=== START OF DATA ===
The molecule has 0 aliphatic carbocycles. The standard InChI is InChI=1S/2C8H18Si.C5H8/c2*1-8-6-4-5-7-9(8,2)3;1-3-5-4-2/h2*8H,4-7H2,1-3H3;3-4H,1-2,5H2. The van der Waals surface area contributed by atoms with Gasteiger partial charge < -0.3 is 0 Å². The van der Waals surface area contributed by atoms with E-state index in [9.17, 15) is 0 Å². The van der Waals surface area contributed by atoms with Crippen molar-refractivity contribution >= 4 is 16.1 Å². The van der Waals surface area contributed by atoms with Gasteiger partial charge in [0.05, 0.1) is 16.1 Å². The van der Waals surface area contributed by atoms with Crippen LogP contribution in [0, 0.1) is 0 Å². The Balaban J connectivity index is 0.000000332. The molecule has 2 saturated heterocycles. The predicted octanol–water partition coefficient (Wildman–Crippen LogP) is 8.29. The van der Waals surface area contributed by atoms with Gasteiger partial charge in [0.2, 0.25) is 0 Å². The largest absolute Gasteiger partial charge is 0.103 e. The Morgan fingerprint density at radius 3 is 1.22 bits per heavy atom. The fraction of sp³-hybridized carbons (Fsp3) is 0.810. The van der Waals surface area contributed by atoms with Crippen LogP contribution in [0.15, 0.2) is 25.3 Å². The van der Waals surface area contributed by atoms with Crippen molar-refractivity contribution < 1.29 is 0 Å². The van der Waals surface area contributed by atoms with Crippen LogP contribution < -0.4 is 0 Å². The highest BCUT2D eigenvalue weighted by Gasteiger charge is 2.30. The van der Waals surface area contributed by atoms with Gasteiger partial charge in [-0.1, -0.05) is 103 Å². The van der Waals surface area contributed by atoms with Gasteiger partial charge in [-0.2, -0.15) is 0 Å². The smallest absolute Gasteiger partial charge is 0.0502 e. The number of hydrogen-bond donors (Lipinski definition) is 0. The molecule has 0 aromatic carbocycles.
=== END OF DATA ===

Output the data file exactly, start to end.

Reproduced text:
The molecule has 0 aliphatic carbocycles. The standard InChI is InChI=1S/2C8H18Si.C5H8/c2*1-8-6-4-5-7-9(8,2)3;1-3-5-4-2/h2*8H,4-7H2,1-3H3;3-4H,1-2,5H2. The van der Waals surface area contributed by atoms with Gasteiger partial charge < -0.3 is 0 Å². The van der Waals surface area contributed by atoms with E-state index in [9.17, 15) is 0 Å². The van der Waals surface area contributed by atoms with Crippen molar-refractivity contribution >= 4 is 16.1 Å². The van der Waals surface area contributed by atoms with Gasteiger partial charge in [0.05, 0.1) is 16.1 Å². The van der Waals surface area contributed by atoms with Crippen LogP contribution in [0, 0.1) is 0 Å². The Balaban J connectivity index is 0.000000332. The molecule has 2 saturated heterocycles. The predicted octanol–water partition coefficient (Wildman–Crippen LogP) is 8.29. The van der Waals surface area contributed by atoms with Gasteiger partial charge in [0.2, 0.25) is 0 Å². The largest absolute Gasteiger partial charge is 0.103 e. The Morgan fingerprint density at radius 3 is 1.22 bits per heavy atom. The fraction of sp³-hybridized carbons (Fsp3) is 0.810. The van der Waals surface area contributed by atoms with Crippen LogP contribution in [0.15, 0.2) is 25.3 Å². The van der Waals surface area contributed by atoms with Crippen molar-refractivity contribution < 1.29 is 0 Å². The van der Waals surface area contributed by atoms with Crippen LogP contribution < -0.4 is 0 Å². The highest BCUT2D eigenvalue weighted by Gasteiger charge is 2.30. The van der Waals surface area contributed by atoms with Gasteiger partial charge in [-0.1, -0.05) is 103 Å². The van der Waals surface area contributed by atoms with Gasteiger partial charge in [-0.2, -0.15) is 0 Å². The smallest absolute Gasteiger partial charge is 0.0502 e. The number of hydrogen-bond donors (Lipinski definition) is 0. The molecule has 0 aromatic carbocycles.